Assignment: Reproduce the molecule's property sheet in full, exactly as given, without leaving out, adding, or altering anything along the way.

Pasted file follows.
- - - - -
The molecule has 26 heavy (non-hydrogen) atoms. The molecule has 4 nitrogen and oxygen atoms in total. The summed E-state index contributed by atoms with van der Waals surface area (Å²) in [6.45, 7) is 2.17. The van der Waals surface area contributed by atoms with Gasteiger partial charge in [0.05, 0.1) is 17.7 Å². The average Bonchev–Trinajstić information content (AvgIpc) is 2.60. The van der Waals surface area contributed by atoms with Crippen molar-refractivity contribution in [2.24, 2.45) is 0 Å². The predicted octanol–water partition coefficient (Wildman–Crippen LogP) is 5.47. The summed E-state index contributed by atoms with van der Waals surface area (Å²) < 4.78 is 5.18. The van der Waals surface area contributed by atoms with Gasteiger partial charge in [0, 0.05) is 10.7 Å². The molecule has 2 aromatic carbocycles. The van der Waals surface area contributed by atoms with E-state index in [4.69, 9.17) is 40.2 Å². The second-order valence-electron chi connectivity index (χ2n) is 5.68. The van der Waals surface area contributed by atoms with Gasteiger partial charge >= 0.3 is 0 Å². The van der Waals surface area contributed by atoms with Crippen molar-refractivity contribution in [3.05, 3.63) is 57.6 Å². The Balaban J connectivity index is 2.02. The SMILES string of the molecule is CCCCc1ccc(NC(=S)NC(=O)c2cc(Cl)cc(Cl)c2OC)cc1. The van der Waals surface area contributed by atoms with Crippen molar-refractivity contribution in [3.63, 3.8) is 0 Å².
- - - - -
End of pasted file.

The molecule has 26 heavy (non-hydrogen) atoms. The molecule has 4 nitrogen and oxygen atoms in total. The summed E-state index contributed by atoms with van der Waals surface area (Å²) in [6.45, 7) is 2.17. The van der Waals surface area contributed by atoms with Gasteiger partial charge in [0.05, 0.1) is 17.7 Å². The average Bonchev–Trinajstić information content (AvgIpc) is 2.60. The van der Waals surface area contributed by atoms with Crippen molar-refractivity contribution in [2.24, 2.45) is 0 Å². The predicted octanol–water partition coefficient (Wildman–Crippen LogP) is 5.47. The summed E-state index contributed by atoms with van der Waals surface area (Å²) < 4.78 is 5.18. The van der Waals surface area contributed by atoms with Gasteiger partial charge in [0, 0.05) is 10.7 Å². The molecule has 2 aromatic carbocycles. The van der Waals surface area contributed by atoms with E-state index in [4.69, 9.17) is 40.2 Å². The second-order valence-electron chi connectivity index (χ2n) is 5.68. The van der Waals surface area contributed by atoms with Gasteiger partial charge >= 0.3 is 0 Å². The van der Waals surface area contributed by atoms with Crippen molar-refractivity contribution in [3.05, 3.63) is 57.6 Å². The Balaban J connectivity index is 2.02. The SMILES string of the molecule is CCCCc1ccc(NC(=S)NC(=O)c2cc(Cl)cc(Cl)c2OC)cc1. The van der Waals surface area contributed by atoms with Crippen molar-refractivity contribution in [3.63, 3.8) is 0 Å².